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Trials and trellises

It is coming up to three years since Green Shoots Foundation held their first teacher training, or Training of Trainers session, in Samrong town, Odar Meanchay Province NW Cambodia. Part of their Agriculture Skills in Public Schools (ASPUS) Project.

I first arrived in Samrong in October 2013. It was small, nondescript and dusty- however; in just a few years it has become one of the most beloved locations on my travel calendar.

In September 2014 Green Shoots Foundation, along with our local partners CIDO, finalized a Training of Trainers program for teachers in 42 local schools to introduce skills for setting up and maintaining vegetable gardens. Not only that, we made sure the training schedule included information on how to impart this knowledge to their students and measure the progress of each garden. Teacher feedback on training.

Each school signed a three-year contract stating that (annually) they would have at least three batches of 30-35 students, they will grow 5 types of vegetables and in return, they would be provided with all the necessary equipment, training, technical support and have their water resources updated if needed. This is in line with Green Shoots holistic outlook of “a comprehensive approach coupled with routine monitoring and evaluating to keep the project grounded and assess realistic impact”

Since September 2014, 42 schools have set up vegetable gardens and selected batches of 35 students per school to be trained. Out of which, a number of schools are already on their second or third batch. Adding up the numbers shows almost 5,000 students have been trained and working on vegetable gardens. Video of students in the garden.

Students have been at the core of ASPUS, taking home not only the skills learned but also produce that is harvested. The remaining produce is sold in the local markets and each garden can earn, on average, USD 50 per harvest.

Besides students, another aspect central to this project is the community. A year into the program we can envisage the dynamic being established where the vegetable garden, with its newly dug ponds and fresh produce, could play a strong part in community cohesion and showcasing best practices. It reinforces our aim of “demonstrating to youth that a rural economy can be thriving”.

However, the past few years have not been easy. A commitment to having an organic, chemical-free harvest comes at a cost- and this can at times be the morale of teachers and students. How do you keep up spirits when produce is prone to pests and disease can spread quickly?

Green Shoots Foundation focuses on building the capacity of local partners, by brainstorming and sharing the knowledge we aim to improve on project delivery and keep best practices fresh. This, in turn, encourages teachers to experiment and seek new ways. For example, we will source and share information on improving the “recipe” for natural pesticide and herbicide. Our local partner will make, on average, 8 technical visits per quarter- checking up on the health of gardens and making sure products are applied at the right time and in the correct quantities.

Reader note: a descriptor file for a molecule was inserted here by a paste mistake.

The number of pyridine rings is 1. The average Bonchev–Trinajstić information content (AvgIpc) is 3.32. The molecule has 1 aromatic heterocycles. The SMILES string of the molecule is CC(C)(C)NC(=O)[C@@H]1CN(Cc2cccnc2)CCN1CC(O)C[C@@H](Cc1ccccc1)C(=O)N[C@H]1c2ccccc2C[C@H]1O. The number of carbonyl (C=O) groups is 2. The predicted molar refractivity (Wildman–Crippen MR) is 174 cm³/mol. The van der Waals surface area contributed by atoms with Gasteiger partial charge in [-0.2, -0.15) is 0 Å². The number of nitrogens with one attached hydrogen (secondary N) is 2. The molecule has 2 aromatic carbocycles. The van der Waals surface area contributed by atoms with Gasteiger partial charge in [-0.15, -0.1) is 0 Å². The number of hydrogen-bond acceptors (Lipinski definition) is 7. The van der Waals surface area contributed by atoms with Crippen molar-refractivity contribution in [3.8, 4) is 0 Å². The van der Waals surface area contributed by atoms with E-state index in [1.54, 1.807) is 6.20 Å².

Another crucial success factor in vegetable gardens is a management plan – and this is truer for shared spaces such as school gardens. It is imperative for teachers to have a plan for student management. For example, dividing up students in groups to look after specific portions.

Going forward, we actively encourage small competitions within the school gardens and organizing refreshers courses for teachers to top-up skills. Trial and error are one of the most common ways of establishing a productive garden. So another ingenious solution could be “pairing up” of schools to co-develop each other’s skills. Another option could be to provide a “loan” to schools which incentivize them to perform better and then feeds into a larger revolving fund.

However, there can be gaps in local knowledge and Green Shoots is adamant to bring new skills and techniques to its partner. We both recognize that combating climate change is another key success factor. This can include, boosting our partner and subsequent vegetable gardens capacity to prepare for the hot weather, lack of water and an increase in pests and disease.

What happens next?

As a program designed for youth to ensure livelihood opportunities, we plan to follow our “graduates” into the next stage of their life.

In 2018 we will be entering a new realm of agri-training. We hope to be at a stage where we can offer that plan B to motivated students interested in pursuing agriculture as a career option. This will involve not only a vocational training center but also providing scholarships for higher education in agriculture… So watch this space.

As a charity registered in the UK and the USA we are open to partnerships that can improve on knowledge shared. If you are interested in sponsoring a vegetable garden or learning more, you can contact us to help meet targets and bring skills and healthy local produce to students in Cambodia!

 

Photo courtesy: The Green Shoot Foundation